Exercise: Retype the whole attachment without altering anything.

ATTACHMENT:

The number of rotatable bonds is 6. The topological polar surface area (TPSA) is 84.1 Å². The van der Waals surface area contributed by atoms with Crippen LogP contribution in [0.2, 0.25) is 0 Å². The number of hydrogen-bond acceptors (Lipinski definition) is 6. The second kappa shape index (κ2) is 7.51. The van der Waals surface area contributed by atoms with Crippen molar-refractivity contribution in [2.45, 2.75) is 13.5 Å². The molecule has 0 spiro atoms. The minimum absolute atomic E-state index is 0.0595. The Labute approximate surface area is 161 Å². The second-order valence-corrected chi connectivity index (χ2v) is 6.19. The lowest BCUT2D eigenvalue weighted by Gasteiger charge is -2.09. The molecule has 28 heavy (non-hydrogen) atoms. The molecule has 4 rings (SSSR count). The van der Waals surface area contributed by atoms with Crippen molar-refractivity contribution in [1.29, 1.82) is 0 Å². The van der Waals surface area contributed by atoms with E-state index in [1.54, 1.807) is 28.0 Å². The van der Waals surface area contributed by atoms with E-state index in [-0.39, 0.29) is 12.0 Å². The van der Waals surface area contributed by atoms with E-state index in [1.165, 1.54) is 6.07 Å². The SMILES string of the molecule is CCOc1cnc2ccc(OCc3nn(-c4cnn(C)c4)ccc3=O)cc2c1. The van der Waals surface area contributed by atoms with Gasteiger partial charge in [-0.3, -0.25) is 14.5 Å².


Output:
The number of rotatable bonds is 6. The topological polar surface area (TPSA) is 84.1 Å². The van der Waals surface area contributed by atoms with Crippen LogP contribution in [0.2, 0.25) is 0 Å². The number of hydrogen-bond acceptors (Lipinski definition) is 6. The second kappa shape index (κ2) is 7.51. The van der Waals surface area contributed by atoms with Crippen molar-refractivity contribution in [2.45, 2.75) is 13.5 Å². The molecule has 0 spiro atoms. The minimum absolute atomic E-state index is 0.0595. The Labute approximate surface area is 161 Å². The second-order valence-corrected chi connectivity index (χ2v) is 6.19. The lowest BCUT2D eigenvalue weighted by Gasteiger charge is -2.09. The molecule has 28 heavy (non-hydrogen) atoms. The molecule has 4 rings (SSSR count). The van der Waals surface area contributed by atoms with Crippen molar-refractivity contribution in [1.29, 1.82) is 0 Å². The van der Waals surface area contributed by atoms with E-state index in [1.54, 1.807) is 28.0 Å². The van der Waals surface area contributed by atoms with E-state index in [-0.39, 0.29) is 12.0 Å². The van der Waals surface area contributed by atoms with E-state index in [1.165, 1.54) is 6.07 Å². The SMILES string of the molecule is CCOc1cnc2ccc(OCc3nn(-c4cnn(C)c4)ccc3=O)cc2c1. The van der Waals surface area contributed by atoms with Gasteiger partial charge in [-0.3, -0.25) is 14.5 Å².